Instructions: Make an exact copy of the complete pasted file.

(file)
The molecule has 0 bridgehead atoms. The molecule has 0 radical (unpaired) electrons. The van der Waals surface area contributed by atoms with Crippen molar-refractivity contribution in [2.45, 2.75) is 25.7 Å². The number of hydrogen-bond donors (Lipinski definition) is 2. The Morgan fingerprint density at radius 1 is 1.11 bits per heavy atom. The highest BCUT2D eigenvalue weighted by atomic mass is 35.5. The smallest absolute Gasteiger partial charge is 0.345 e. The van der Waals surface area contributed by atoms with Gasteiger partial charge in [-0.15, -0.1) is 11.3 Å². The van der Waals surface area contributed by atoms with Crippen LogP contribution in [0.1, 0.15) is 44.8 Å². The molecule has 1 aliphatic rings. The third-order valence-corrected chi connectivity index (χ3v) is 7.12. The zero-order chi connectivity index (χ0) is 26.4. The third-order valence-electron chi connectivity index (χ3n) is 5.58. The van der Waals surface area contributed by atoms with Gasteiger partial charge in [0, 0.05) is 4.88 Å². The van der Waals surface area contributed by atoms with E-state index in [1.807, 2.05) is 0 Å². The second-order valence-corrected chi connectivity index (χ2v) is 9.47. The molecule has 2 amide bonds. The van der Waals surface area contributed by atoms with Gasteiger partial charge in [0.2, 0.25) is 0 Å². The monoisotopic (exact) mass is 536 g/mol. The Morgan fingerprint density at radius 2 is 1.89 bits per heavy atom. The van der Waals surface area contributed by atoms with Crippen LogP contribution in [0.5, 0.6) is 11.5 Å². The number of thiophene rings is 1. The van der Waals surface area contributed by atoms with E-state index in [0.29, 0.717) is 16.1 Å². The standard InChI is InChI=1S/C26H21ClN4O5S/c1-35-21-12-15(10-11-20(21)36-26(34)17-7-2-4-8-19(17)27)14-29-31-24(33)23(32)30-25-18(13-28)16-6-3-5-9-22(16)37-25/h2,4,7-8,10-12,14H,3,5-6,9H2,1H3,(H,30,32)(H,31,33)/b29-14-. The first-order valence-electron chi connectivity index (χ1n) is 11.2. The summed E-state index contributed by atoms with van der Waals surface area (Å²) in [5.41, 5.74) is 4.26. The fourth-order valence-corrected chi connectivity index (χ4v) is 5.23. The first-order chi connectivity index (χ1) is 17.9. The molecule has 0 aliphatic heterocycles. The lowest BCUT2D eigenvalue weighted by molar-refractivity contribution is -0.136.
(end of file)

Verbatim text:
The molecule has 0 bridgehead atoms. The molecule has 0 radical (unpaired) electrons. The van der Waals surface area contributed by atoms with Crippen molar-refractivity contribution in [2.45, 2.75) is 25.7 Å². The number of hydrogen-bond donors (Lipinski definition) is 2. The Morgan fingerprint density at radius 1 is 1.11 bits per heavy atom. The highest BCUT2D eigenvalue weighted by atomic mass is 35.5. The smallest absolute Gasteiger partial charge is 0.345 e. The van der Waals surface area contributed by atoms with Gasteiger partial charge in [-0.15, -0.1) is 11.3 Å². The van der Waals surface area contributed by atoms with Crippen LogP contribution in [0.1, 0.15) is 44.8 Å². The molecule has 1 aliphatic rings. The third-order valence-corrected chi connectivity index (χ3v) is 7.12. The zero-order chi connectivity index (χ0) is 26.4. The third-order valence-electron chi connectivity index (χ3n) is 5.58. The van der Waals surface area contributed by atoms with Gasteiger partial charge in [0, 0.05) is 4.88 Å². The van der Waals surface area contributed by atoms with E-state index in [1.807, 2.05) is 0 Å². The second-order valence-corrected chi connectivity index (χ2v) is 9.47. The molecule has 2 amide bonds. The van der Waals surface area contributed by atoms with Gasteiger partial charge in [0.2, 0.25) is 0 Å². The monoisotopic (exact) mass is 536 g/mol. The Morgan fingerprint density at radius 2 is 1.89 bits per heavy atom. The van der Waals surface area contributed by atoms with Crippen LogP contribution in [0.5, 0.6) is 11.5 Å². The number of thiophene rings is 1. The van der Waals surface area contributed by atoms with E-state index in [0.29, 0.717) is 16.1 Å². The standard InChI is InChI=1S/C26H21ClN4O5S/c1-35-21-12-15(10-11-20(21)36-26(34)17-7-2-4-8-19(17)27)14-29-31-24(33)23(32)30-25-18(13-28)16-6-3-5-9-22(16)37-25/h2,4,7-8,10-12,14H,3,5-6,9H2,1H3,(H,30,32)(H,31,33)/b29-14-. The first-order valence-electron chi connectivity index (χ1n) is 11.2. The summed E-state index contributed by atoms with van der Waals surface area (Å²) in [5.41, 5.74) is 4.26. The fourth-order valence-corrected chi connectivity index (χ4v) is 5.23. The first-order chi connectivity index (χ1) is 17.9. The molecule has 0 aliphatic heterocycles. The lowest BCUT2D eigenvalue weighted by molar-refractivity contribution is -0.136.